Tuesday, October 06, 2009

Voting in the Lehigh Valley

When you moved to the Lehigh Valley, you should have changed your driver's license to reflect your new address. Did you notice the voter registration option on the form? Did you check yes and register to vote in PA? Yesterday was the last day to register to vote in the November 3 election.

Local elections are a bit of a mystery to transplants, because in some cases, we aren't even sure what we're voting for, let alone who the candidates are. For instance, when we moved here, I was not familiar with of the concept of "County Commissioner." In D.C., I voted for city council, mayor and our district representative in Congress*. For those of you who didn't know either and maybe pretended you did, here's what commissioners do in Lehigh County:
"The Board of Commissioners is the legislative branch of County
and has all the legislative powers that may be exercised by
the County under the Constitution, the laws of the Commonwealth of Pennsylvania
and the Lehigh County Home Rule Charter. Some of the Board's powers are: To
enact, amend or repeal ordinances, resolutions, and motions; to make
appropriations; to incur indebtedness; to adopt the budget; to levy taxes,
assessments and service charges; and to adopt the Administrative Code and the
Personnel Code."
There is no county council in Lehigh County, just a board of commissioners. Most townships also have a board of commissioners. Individual cities and boroughs have their own councils in addition to the county's board of commissioners.

Another office that was new to me was state constable. A constable serves six-year terms and belong to the executive branch of government. They answer to the governor and are not formally overseen by any state agency. They perform services for the Magisterial courts, but do not belong to the judicial branch. Constables maintain order at election polls and in the courts, may serve judicial process, writs, arrest warrants, levies and collect fines.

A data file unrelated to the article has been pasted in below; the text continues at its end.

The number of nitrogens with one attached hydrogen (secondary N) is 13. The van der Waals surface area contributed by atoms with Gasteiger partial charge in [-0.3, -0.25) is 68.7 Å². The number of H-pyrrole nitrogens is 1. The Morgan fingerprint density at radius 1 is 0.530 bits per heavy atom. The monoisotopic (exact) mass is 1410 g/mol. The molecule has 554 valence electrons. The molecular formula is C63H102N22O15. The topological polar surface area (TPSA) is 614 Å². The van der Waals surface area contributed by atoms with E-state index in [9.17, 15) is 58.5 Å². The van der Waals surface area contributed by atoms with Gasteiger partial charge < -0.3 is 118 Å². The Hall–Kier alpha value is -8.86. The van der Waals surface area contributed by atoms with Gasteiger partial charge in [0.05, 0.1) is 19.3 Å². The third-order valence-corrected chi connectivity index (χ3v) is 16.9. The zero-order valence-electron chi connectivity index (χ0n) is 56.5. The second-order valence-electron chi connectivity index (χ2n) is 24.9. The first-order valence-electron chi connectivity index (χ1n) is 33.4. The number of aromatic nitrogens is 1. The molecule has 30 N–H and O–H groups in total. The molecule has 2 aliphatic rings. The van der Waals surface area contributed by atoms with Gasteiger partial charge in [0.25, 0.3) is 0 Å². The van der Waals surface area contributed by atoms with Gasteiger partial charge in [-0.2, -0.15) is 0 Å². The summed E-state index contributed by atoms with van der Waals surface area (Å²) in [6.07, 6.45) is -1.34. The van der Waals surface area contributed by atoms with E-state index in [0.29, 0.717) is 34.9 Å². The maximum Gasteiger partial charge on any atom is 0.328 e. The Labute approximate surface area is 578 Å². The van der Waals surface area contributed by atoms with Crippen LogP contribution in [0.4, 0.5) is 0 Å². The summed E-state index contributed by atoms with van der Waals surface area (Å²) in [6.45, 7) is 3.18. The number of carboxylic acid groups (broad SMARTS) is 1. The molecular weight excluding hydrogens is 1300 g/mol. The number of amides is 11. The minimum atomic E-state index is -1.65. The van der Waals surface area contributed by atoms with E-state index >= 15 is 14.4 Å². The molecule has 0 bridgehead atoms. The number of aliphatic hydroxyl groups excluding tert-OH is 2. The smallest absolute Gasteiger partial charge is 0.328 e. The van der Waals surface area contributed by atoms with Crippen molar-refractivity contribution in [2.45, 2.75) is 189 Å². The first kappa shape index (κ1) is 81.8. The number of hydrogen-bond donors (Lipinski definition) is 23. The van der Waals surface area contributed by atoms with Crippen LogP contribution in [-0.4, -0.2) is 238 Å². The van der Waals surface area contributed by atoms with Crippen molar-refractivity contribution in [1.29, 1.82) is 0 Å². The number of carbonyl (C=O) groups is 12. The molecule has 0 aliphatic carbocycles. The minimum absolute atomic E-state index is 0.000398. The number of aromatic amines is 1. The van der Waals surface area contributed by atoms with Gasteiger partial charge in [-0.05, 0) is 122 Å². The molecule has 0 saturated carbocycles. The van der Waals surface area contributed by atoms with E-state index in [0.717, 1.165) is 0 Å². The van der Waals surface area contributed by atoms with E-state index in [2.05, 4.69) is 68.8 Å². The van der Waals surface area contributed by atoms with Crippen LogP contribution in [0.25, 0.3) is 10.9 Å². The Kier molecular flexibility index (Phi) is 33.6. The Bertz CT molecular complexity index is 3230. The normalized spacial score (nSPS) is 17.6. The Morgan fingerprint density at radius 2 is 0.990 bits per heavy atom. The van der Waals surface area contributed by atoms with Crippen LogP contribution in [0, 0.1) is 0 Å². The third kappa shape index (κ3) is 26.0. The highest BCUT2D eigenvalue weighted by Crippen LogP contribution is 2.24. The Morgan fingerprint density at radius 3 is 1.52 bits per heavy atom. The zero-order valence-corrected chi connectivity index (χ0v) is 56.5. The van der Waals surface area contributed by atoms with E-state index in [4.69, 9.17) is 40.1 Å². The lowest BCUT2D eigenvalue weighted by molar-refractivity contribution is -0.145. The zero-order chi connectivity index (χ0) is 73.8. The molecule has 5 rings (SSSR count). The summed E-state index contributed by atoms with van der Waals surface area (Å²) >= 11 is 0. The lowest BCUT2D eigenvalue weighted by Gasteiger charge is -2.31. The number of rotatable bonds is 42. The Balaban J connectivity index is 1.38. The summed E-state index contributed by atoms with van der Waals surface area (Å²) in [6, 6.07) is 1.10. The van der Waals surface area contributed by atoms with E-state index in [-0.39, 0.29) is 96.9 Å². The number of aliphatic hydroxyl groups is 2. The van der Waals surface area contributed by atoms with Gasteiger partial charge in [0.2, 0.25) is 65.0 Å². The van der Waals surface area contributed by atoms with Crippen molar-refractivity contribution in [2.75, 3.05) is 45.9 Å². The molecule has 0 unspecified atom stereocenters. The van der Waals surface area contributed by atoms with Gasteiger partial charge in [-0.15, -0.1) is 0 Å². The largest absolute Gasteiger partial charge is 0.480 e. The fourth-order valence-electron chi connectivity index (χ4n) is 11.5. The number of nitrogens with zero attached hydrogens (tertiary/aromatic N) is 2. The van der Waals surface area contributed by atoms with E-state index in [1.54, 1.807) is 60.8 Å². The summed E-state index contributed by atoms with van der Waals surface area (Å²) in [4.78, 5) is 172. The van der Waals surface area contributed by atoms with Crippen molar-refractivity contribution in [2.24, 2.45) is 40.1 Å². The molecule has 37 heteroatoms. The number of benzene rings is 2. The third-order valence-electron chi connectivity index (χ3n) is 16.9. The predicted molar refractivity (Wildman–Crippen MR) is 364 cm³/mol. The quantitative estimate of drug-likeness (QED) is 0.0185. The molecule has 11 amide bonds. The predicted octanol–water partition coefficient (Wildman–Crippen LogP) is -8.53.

Many candidates have familiar surnames to Valley natives. Some were grade school classmates or are parents of their grade school buddies. Others have become household names by serving their communities in various volunteer capacities or by speaking out against current elected officials. Others have been in office so long, that no one can imagine anyone else in the role. You may be surprised at at the number of uncontested races in your district.

Local newspapers ask candidates to fill out a questionnaire and publishing the answers. They also generally endorse candidates for the major elections, but the rest of the pre-election coverage is pretty thin. The Pennsylvania League of Women Voters also provides a lot of valuable information on local elections, including where your polling station is, what to bring with you, and candidate bios. There are often public debates, but generally only the Congressional races' debates are televised on WFMZ, Channel 69.

Depending on where you live, this year's election could include county commissioners, state senators, judges and other local officials. Do your homework - vote - and please, for me, don't base your votes on name recognition (e.g. "I saw a lot of her signs in my neighborhood.")! Voter turnout is generally low in years where there is not a presidential race, so you will probably not have to wait very long to cast your ballot (paper, or touch-screen, like at my polling station).

*A little civics lesson for those of you who don't know: D.C. residents do not have voting representation in the United States Senate. D.C. has only been entitled to electoral votes for President since 1961. In the U.S. House of Representatives, the District is entitled to a delegate, who is not allowed to vote on the floor of the House, but can vote on procedural matters and in House committees. This is why many D.C. residents choose the license plate that proclaims "taxation without representation" and many remain registered to vote in their hometowns.


  1. As a recent transplant to another region of the country, I am mystified by our local voting. The only thing I know is that our mayor fist-bumped the Dalai Lama. I am not yet a resident anyway, so I cannot vote this election.

  2. Great Post - I never thought about what it would be like moving here and trying to figure out the whole governing & voting thing. Thanks for giving me some new insight.